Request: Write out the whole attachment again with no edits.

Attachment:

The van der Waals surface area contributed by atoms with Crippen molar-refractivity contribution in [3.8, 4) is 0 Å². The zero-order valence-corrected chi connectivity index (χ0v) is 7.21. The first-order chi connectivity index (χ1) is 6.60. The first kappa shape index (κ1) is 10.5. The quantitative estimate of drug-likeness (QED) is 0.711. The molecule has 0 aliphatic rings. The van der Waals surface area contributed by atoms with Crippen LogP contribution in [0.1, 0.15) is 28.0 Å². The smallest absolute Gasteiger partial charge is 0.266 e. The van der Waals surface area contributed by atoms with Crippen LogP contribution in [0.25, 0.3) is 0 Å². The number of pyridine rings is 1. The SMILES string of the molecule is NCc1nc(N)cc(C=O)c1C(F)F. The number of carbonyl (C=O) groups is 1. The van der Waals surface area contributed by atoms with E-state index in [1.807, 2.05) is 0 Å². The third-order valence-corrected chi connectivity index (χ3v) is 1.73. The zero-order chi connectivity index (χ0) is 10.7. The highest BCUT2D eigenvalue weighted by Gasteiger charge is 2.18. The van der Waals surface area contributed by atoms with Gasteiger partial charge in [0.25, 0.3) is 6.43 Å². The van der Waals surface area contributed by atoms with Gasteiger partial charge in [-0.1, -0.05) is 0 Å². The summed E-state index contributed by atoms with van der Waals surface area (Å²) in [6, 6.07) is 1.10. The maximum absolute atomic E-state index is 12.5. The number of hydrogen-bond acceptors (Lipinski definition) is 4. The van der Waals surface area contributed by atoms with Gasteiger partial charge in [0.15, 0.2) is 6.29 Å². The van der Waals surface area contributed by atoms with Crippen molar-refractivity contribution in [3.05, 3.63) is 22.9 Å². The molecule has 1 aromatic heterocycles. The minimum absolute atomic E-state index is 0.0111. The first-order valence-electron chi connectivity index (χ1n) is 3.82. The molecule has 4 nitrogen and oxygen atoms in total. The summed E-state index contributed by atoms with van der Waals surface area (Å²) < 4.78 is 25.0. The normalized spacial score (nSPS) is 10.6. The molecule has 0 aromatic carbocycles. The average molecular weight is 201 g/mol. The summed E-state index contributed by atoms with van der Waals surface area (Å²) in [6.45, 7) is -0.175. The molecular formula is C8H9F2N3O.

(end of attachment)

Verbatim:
The van der Waals surface area contributed by atoms with Crippen molar-refractivity contribution in [3.8, 4) is 0 Å². The zero-order valence-corrected chi connectivity index (χ0v) is 7.21. The first-order chi connectivity index (χ1) is 6.60. The first kappa shape index (κ1) is 10.5. The quantitative estimate of drug-likeness (QED) is 0.711. The molecule has 0 aliphatic rings. The van der Waals surface area contributed by atoms with Crippen LogP contribution in [0.1, 0.15) is 28.0 Å². The smallest absolute Gasteiger partial charge is 0.266 e. The van der Waals surface area contributed by atoms with Crippen LogP contribution in [0.25, 0.3) is 0 Å². The number of pyridine rings is 1. The SMILES string of the molecule is NCc1nc(N)cc(C=O)c1C(F)F. The number of carbonyl (C=O) groups is 1. The van der Waals surface area contributed by atoms with E-state index in [1.807, 2.05) is 0 Å². The third-order valence-corrected chi connectivity index (χ3v) is 1.73. The zero-order chi connectivity index (χ0) is 10.7. The highest BCUT2D eigenvalue weighted by Gasteiger charge is 2.18. The van der Waals surface area contributed by atoms with Gasteiger partial charge in [0.25, 0.3) is 6.43 Å². The van der Waals surface area contributed by atoms with Gasteiger partial charge in [-0.1, -0.05) is 0 Å². The summed E-state index contributed by atoms with van der Waals surface area (Å²) in [6, 6.07) is 1.10. The maximum absolute atomic E-state index is 12.5. The number of hydrogen-bond acceptors (Lipinski definition) is 4. The van der Waals surface area contributed by atoms with Gasteiger partial charge in [0.15, 0.2) is 6.29 Å². The van der Waals surface area contributed by atoms with Crippen molar-refractivity contribution in [3.05, 3.63) is 22.9 Å². The molecule has 1 aromatic heterocycles. The minimum absolute atomic E-state index is 0.0111. The first-order valence-electron chi connectivity index (χ1n) is 3.82. The molecule has 4 nitrogen and oxygen atoms in total. The summed E-state index contributed by atoms with van der Waals surface area (Å²) < 4.78 is 25.0. The normalized spacial score (nSPS) is 10.6. The molecule has 0 aromatic carbocycles. The average molecular weight is 201 g/mol. The summed E-state index contributed by atoms with van der Waals surface area (Å²) in [6.45, 7) is -0.175. The molecular formula is C8H9F2N3O.